By Amy Bass
In this far-reaching account, Amy Bass offers nothing less than a history of the black athlete. Beginning with the racial eugenics discussions of the early twentieth century and their continuing reverberations in popular perceptions of black physical abilities, Bass explores ongoing African American attempts to challenge these stereotypes. In particular, she examines the Olympic Project for Human Rights, an organization that worked to mobilize black athletes in the 1960s and whose work culminated with the Mexico City protest.
Although Tommie Smith and John Carlos were reviled by Olympic officials for their demonstration, Bass traces how their protest has come to be the defining image of the 1968 Games, with lingering effects in the sports world and on American popular culture generally. She then focuses on images of black athletes in the post-civil rights era, a period characterized by a shift from the social commentary of Muhammad Ali to the entrepreneurial approach of Michael Jordan.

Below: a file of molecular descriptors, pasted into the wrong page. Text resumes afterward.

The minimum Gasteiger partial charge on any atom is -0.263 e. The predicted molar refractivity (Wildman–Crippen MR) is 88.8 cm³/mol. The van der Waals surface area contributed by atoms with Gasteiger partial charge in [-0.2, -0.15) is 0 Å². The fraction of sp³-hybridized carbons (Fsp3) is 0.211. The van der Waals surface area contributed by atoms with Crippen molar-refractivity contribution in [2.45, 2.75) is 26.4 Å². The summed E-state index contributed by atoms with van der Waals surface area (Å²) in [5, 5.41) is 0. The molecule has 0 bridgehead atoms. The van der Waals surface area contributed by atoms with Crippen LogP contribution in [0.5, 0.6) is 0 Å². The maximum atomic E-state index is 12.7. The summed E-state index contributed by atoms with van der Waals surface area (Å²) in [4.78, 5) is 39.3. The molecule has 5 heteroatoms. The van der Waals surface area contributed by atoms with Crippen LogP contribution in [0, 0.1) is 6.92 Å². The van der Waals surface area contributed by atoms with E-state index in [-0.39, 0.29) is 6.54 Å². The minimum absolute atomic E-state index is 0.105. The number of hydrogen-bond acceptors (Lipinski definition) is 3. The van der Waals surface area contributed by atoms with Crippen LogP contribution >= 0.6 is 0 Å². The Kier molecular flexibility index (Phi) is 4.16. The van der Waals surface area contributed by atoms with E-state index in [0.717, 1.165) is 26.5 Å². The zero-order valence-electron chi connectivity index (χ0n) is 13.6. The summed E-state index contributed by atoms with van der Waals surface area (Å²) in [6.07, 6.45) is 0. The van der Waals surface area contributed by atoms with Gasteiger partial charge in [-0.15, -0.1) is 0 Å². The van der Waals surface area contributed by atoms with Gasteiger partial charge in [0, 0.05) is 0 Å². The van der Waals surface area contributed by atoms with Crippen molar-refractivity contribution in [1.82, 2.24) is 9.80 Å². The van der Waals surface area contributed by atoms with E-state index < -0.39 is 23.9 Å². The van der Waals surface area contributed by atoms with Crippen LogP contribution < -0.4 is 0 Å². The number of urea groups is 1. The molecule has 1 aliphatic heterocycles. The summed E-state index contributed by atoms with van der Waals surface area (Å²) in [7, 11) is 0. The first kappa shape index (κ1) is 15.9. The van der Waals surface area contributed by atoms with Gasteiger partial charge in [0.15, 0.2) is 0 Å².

Ultimately Bass not only excavates the fraughthistory of black athleticism but also offers an incisive look at media coverage of athletic events -- and the way sport is intimately bound up in popular constructions of the nation.